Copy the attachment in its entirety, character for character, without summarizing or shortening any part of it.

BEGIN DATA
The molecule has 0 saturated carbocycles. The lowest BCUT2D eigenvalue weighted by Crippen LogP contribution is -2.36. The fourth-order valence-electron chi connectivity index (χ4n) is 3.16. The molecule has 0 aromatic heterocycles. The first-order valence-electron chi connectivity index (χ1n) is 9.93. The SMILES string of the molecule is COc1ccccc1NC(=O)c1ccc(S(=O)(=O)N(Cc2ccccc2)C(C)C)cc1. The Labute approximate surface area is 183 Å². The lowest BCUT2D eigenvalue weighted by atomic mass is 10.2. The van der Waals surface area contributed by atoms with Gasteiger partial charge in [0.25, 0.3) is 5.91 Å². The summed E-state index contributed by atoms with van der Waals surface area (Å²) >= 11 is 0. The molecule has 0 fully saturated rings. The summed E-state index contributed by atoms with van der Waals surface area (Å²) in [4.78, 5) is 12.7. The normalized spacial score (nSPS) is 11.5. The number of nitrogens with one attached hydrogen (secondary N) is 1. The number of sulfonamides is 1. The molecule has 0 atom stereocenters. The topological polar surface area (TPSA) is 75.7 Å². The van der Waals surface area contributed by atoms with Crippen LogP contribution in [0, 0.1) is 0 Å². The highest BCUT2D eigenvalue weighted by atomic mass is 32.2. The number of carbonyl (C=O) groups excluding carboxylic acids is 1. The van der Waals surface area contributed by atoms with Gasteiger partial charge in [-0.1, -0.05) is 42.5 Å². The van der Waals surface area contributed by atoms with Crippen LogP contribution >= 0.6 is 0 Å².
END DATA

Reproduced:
The molecule has 0 saturated carbocycles. The lowest BCUT2D eigenvalue weighted by Crippen LogP contribution is -2.36. The fourth-order valence-electron chi connectivity index (χ4n) is 3.16. The molecule has 0 aromatic heterocycles. The first-order valence-electron chi connectivity index (χ1n) is 9.93. The SMILES string of the molecule is COc1ccccc1NC(=O)c1ccc(S(=O)(=O)N(Cc2ccccc2)C(C)C)cc1. The Labute approximate surface area is 183 Å². The lowest BCUT2D eigenvalue weighted by atomic mass is 10.2. The van der Waals surface area contributed by atoms with Gasteiger partial charge in [0.25, 0.3) is 5.91 Å². The summed E-state index contributed by atoms with van der Waals surface area (Å²) >= 11 is 0. The molecule has 0 fully saturated rings. The summed E-state index contributed by atoms with van der Waals surface area (Å²) in [4.78, 5) is 12.7. The normalized spacial score (nSPS) is 11.5. The number of nitrogens with one attached hydrogen (secondary N) is 1. The number of sulfonamides is 1. The molecule has 0 atom stereocenters. The topological polar surface area (TPSA) is 75.7 Å². The van der Waals surface area contributed by atoms with Crippen LogP contribution in [0, 0.1) is 0 Å². The highest BCUT2D eigenvalue weighted by atomic mass is 32.2. The number of carbonyl (C=O) groups excluding carboxylic acids is 1. The van der Waals surface area contributed by atoms with Gasteiger partial charge in [-0.1, -0.05) is 42.5 Å². The van der Waals surface area contributed by atoms with Crippen LogP contribution >= 0.6 is 0 Å².